SINGAPORE - Coronavirus testing will be expanded in the upcoming weeks to groups such as taxi and private-hire car drivers and food delivery personnel, as part of efforts to provide a better picture of infection prevalence in the community.
In a release on Saturday (Aug 29), the Ministry of Health (MOH) said that the community groups which testing will be extended to also includes key vendors servicing foreign worker dormitories, as well as stallholders at hawker centres, markets and similar food and beverage establishments such as coffee shops.
This is due to the nature of their working environment, such as the high frequency of interactions with members of the public, even though there has been no local evidence that these groups have a higher risk of getting infected.
The costs of these tests will be fully borne by the Government.
The ministry urged individuals in these identified community groups to come forward and utilise the tests on offer, which will be conducted on a one-time basis.
In the statement, the MOH also reiterated that makeshift face coverings such as bandanas, scarves and neck gaiters should not be used, as per the recommendations of the multi-ministry task force tackling the Covid-19 pandemic.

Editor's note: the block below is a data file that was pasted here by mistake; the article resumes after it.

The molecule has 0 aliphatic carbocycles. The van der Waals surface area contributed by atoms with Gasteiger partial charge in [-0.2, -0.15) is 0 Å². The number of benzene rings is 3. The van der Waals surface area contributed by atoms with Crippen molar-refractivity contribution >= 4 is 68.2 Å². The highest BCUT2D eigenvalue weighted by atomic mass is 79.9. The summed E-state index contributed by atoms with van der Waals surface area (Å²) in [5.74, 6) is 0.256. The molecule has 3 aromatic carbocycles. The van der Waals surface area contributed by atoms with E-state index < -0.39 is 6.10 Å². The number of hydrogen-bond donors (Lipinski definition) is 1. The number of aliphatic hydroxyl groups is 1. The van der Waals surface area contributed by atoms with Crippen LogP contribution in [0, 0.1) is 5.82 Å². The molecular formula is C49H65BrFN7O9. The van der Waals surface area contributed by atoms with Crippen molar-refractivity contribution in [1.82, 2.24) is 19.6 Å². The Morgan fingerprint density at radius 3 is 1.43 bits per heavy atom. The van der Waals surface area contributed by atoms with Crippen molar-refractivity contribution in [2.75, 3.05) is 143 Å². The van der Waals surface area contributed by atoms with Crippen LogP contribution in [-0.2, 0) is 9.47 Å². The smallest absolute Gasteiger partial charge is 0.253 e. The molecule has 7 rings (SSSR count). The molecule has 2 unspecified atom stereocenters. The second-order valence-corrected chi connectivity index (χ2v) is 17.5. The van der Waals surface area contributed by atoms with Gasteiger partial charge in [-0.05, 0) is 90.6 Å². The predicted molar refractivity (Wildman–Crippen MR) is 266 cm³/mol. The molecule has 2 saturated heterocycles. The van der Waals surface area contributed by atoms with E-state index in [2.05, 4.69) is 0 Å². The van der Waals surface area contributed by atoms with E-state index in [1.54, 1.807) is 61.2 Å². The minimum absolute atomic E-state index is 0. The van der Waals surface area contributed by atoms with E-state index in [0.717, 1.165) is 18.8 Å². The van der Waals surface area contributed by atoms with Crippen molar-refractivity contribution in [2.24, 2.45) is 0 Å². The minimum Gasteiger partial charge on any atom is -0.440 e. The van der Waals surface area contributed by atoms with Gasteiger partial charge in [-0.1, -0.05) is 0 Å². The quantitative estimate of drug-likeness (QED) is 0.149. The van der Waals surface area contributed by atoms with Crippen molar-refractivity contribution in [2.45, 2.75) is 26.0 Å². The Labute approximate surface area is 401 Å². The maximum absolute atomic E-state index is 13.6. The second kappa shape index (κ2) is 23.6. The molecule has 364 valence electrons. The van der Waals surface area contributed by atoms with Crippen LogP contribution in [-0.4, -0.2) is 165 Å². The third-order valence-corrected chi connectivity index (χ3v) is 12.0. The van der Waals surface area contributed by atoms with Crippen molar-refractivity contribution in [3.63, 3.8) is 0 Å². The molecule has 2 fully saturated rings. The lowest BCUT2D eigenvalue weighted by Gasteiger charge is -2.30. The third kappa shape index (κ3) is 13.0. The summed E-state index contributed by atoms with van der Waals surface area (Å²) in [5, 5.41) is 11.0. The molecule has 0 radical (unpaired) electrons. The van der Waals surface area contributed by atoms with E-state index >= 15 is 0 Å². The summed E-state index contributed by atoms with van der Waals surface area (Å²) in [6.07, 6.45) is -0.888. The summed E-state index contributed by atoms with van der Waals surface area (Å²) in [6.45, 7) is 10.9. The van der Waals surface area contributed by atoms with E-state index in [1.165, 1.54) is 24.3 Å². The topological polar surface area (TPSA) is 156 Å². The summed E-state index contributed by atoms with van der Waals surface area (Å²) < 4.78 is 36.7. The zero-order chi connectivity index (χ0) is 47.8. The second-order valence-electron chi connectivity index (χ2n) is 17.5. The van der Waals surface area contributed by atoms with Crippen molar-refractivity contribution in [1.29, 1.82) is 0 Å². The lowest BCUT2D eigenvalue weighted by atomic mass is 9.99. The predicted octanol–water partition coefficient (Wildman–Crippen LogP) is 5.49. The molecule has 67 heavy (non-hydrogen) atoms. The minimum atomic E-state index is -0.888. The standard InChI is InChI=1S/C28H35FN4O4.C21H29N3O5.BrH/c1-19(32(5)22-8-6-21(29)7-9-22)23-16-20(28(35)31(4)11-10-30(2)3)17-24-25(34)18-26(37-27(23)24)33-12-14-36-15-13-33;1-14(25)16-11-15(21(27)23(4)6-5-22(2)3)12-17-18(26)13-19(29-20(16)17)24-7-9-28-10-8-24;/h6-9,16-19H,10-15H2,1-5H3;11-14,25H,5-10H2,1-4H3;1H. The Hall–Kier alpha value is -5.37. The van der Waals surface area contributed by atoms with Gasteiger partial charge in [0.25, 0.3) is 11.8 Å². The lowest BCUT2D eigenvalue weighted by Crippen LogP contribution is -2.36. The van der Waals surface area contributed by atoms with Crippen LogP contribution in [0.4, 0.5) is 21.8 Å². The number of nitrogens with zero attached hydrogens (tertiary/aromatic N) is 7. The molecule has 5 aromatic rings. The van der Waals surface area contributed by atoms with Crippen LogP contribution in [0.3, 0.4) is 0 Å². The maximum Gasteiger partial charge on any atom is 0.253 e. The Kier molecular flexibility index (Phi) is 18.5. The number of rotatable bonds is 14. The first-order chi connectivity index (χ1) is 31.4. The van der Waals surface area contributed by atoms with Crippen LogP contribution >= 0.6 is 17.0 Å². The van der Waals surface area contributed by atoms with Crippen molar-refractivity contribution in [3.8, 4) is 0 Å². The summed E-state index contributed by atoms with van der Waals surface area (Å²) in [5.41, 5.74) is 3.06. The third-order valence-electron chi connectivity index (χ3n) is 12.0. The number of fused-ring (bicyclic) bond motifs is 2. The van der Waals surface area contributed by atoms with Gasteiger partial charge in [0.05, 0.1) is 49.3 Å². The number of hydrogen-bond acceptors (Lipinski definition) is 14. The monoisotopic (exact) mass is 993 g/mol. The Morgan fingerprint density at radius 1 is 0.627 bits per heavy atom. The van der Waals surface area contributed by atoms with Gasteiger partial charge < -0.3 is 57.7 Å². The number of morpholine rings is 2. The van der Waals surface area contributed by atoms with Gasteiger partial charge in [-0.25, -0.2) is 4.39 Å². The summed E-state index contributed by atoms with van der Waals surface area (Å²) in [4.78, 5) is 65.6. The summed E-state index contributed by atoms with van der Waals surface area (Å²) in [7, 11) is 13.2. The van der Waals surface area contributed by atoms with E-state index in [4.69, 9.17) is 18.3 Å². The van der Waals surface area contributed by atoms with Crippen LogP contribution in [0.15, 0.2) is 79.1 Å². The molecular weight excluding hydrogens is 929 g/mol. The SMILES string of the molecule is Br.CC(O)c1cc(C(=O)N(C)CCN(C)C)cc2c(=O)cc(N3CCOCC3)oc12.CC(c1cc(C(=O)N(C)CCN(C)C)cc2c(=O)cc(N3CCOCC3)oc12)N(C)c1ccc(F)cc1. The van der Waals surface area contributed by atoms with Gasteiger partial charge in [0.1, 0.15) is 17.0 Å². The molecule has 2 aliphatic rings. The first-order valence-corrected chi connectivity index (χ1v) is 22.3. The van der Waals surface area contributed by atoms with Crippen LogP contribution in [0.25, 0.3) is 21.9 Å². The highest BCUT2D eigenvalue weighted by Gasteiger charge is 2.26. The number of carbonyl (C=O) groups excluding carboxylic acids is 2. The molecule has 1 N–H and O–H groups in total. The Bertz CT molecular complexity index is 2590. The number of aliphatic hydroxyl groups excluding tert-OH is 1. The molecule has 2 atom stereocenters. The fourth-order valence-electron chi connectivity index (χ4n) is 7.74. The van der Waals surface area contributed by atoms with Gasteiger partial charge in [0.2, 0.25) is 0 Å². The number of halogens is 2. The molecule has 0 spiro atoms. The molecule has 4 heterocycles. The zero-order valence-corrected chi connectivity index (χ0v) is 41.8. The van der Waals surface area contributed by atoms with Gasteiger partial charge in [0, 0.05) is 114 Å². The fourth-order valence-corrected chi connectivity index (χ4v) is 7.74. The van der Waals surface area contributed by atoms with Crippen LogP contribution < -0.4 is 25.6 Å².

Noting that there have been recent queries on the efficacy of such makeshift coverings in preventing disease transmission, MOH said that they may not perform as well as purpose-built masks as they may not have a good fit around the wearer’s nose and mouth and are made from materials that are not specific for disease prevention.
“A mask should be worn such that it closely and completely covers the wearer’s nose and mouth, without leaving a gap between the mask and the face,” the ministry added.
Tighter regulations on what constitutes a mask and how it should be worn also came into effect on Saturday, according to a notice gazetted the day before.
The definition of a mask has been revised to mean a covering made of paper, plastic or textile solely designed to be worn over the nose and mouth as protection against infection or air pollution.
Previously, a mask was defined as “any paper or textile covering designed or made to be worn over the nose and mouth to provide the wearer protection against infections or air pollution, but excludes a face shield”.
A mask is now also required to touch the wearer’s nose, cheeks and chin when worn.
The previous legislation only stated that it needed to touch the wearer’s nose and cheeks.
The amended regulations under the Covid-19 (Temporary Measures) Act come after a recent incident where a bus driver refused to allow a man wearing a neck gaiter to board.